Makes about 3 1/2 cups (850 mL) “fermented” vinegar.
Apple cider vinegar is easy to buy for a small price. But making your own is even easier. If you buy organic fruits, the skins are perfectly safe to eat. We’ve got a few ideas for using up your fruit peelings, which might just help neutralize your global footprint, but we’ll start with healthy and fermented vinegar. We can sip apple cider vinegar diluted with water to start every day, but there are hundreds of other wonderful ways it can be used.
Cider vinegar is delicious splashed into many recipes, from soups to meats to seafood. We’ve created a Maple Apple Bear Butter that also lends itself well to a little added splash of cider vinegar.
Clean and sterilize 1.5 L canning jar. Press and mash down apple peels, cores, and bruised chopped apples along with ginger root into jar.
Dissolve sugar in enough distilled water to cover apples. You will need to press down—apples need to be completely submerged. Add a little more distilled water if needed. Weigh down apples with a heavy sterilized weight that fits into jar. Cover with cheesecloth and secure with rubber band.
Leave in a dark place at room temperature for about 3 weeks. Check on it every couple of days to make sure fruit is still submerged and no mold is growing. Apples exposed to air will cause mold. Be quick to scoop out mold and discard. The mold will not spoil the vinegar unless it goes deeper inside the jar.
Note: do not mistake mold for the "mother" which is the culture of beneficial bacteria that makes fermentation work more quickly.
After 3 weeks, the apple mixture will smell rather sweet. Strain and return liquid to jar. Cover with cheesecloth and rubber band and allow it to rest at room temperature for another 3 weeks. Stir every few days.
It will turn in scent and suddenly reach a tartness, at which time it's ready. Apply canning lid on top and refrigerate before use.
This recipe is part of the All In collection.
Adding farro, with its nutty bite, is a delicious and convenient way to increase your soup’s fibre and nutritional value. This hearty soup is the perfect remedy to a cold January day. Lemon and chervil add a bright contrast to the fibre-packed earthy flavours. Farro timesaver With a long cooking time, it’s worth it to cook a larger amount of farro and freeze it in small-portioned batches which can be thawed quickly. Using a ratio of 1:4 farro to water, cook on medium-high heat until farro is al dente, in a similar manner to the way you would cook pasta. Drain, rinse, portion, and freeze for later use. To thaw, simply run frozen farro under water or add directly to soup.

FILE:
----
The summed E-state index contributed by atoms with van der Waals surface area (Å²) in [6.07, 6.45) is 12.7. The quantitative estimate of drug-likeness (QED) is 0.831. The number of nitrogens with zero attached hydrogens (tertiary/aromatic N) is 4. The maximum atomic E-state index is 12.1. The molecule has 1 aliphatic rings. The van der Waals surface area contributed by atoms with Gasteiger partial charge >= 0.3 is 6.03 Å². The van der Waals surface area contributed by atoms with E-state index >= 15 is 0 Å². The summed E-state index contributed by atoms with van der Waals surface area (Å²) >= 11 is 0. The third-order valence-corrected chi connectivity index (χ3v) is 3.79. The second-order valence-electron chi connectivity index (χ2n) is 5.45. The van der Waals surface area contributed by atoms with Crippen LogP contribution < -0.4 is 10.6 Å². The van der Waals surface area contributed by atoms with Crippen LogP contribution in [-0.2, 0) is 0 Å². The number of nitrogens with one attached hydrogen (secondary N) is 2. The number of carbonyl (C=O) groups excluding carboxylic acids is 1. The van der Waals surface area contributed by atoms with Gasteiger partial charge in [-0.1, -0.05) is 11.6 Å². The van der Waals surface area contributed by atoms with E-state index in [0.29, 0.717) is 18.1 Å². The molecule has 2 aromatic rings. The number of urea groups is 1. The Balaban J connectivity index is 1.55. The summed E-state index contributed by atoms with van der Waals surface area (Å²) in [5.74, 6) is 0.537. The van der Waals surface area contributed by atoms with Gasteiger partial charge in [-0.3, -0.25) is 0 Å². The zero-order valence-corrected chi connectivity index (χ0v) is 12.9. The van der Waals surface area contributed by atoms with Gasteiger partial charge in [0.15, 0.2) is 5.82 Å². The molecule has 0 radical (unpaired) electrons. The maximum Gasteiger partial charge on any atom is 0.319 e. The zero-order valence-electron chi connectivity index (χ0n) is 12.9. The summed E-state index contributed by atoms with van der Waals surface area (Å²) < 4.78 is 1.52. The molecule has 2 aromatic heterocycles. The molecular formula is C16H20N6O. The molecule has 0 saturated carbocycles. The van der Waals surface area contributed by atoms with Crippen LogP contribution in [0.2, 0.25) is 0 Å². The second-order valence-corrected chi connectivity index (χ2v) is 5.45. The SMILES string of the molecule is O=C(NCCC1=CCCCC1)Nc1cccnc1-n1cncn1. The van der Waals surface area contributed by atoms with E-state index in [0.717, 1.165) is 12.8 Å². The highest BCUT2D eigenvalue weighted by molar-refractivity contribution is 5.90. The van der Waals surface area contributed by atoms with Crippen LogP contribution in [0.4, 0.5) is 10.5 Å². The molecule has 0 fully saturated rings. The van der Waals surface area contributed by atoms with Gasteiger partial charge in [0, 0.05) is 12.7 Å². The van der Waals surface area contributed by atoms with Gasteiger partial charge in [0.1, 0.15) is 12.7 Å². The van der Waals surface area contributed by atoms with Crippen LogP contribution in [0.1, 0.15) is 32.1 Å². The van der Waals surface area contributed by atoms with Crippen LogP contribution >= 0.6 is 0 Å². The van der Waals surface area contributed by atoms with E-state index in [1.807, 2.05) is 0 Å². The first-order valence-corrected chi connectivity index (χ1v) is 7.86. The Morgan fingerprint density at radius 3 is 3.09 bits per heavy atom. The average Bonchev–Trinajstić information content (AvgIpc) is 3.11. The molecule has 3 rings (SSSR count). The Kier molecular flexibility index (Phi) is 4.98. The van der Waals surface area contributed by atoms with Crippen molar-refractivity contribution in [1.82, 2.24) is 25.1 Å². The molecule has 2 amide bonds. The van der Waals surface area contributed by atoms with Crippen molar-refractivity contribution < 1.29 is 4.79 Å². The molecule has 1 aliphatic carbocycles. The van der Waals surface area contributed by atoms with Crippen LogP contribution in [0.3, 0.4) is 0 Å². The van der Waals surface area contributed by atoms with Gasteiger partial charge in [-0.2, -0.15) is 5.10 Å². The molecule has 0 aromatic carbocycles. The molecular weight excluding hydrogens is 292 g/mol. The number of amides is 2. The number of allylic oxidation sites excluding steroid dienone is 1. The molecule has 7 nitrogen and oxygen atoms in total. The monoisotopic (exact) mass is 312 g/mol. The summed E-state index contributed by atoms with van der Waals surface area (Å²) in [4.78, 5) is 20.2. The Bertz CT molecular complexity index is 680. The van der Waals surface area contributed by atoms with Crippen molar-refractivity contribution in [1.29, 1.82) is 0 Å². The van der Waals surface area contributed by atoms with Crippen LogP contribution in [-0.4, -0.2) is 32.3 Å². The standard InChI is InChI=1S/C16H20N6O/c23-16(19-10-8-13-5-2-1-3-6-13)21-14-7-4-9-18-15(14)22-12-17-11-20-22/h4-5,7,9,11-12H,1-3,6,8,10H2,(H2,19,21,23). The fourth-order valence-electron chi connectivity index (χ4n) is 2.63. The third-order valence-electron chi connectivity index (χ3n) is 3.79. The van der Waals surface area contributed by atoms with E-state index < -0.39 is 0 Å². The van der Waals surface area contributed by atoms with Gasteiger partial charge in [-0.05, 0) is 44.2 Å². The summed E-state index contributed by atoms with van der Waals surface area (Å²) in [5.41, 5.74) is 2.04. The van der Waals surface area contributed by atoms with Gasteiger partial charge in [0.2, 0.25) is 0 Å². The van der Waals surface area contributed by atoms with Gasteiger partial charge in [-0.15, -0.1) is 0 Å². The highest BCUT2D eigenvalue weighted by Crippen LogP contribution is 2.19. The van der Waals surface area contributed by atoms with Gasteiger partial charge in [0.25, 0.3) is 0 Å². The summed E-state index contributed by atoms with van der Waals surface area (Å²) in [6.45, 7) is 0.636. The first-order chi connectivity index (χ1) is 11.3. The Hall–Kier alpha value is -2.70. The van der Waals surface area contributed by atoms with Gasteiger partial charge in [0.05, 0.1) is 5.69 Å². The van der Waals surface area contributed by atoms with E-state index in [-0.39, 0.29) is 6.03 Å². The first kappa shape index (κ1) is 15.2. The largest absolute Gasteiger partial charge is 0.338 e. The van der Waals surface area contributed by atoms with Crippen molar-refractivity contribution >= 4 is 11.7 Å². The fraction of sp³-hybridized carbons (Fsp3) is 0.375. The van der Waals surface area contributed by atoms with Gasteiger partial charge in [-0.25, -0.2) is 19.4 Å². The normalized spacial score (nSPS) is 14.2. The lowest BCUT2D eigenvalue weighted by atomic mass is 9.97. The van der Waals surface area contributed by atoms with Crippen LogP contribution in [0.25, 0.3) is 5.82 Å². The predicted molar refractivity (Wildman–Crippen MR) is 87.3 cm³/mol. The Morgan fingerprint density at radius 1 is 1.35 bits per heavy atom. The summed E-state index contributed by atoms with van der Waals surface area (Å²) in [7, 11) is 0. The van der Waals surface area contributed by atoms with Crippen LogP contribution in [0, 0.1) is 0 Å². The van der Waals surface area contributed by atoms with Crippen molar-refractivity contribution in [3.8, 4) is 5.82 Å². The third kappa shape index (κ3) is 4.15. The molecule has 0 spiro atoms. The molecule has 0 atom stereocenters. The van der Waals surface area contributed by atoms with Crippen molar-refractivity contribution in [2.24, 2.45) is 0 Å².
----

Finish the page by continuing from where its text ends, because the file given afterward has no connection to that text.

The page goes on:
Oven-roasted delicata squash makes a crispy treat atop this green salad. As its name suggests, this squash has a thin, delicate skin that’s tasty when cooked. Pomegranate molasses, an ingredient common in Lebanese and Middle-Eastern cuisine, brings a sweet and sour flavour to the dressing. No pine nuts? Use squash seeds! Simply collect about 1/4 cup (60 mL) seeds from cleaned squash, rinse, and mix with 1/8 tsp (0.5 mL) of the spice mix used to roast the squash and 1/2 tsp (2 mL) olive oil. Roast at 425 F (220 C) on parchment-lined baking sheet for 20 minutes, stirring every 10 minutes.
Look for whole grain farro, which leaves the germ and bran intact, for this satisfying porridge that’s sure to kickstart your day. While the cooking time is longer than for pearled or semi-pearled varieties, you’ll get more nutrition. Take the time to enjoy the delicate scent of cardamom and ginger wafting through your kitchen as you prepare this. Ancient grain Farro (also referred to as emmer or einkorn) is a variety of wheat known as an ancient grain, which means that it hasn’t changed over time through breeding as is the case with many varieties of modern wheat.
This easy, yet impressive, vegan dinner is packed with oven-roasted flavour and proves that creating satisfying weeknight plant-based meals is entirely possible. If working with a small oven with only room for one sheet at a time, you can prepare the tofu and vegetables in batches separately.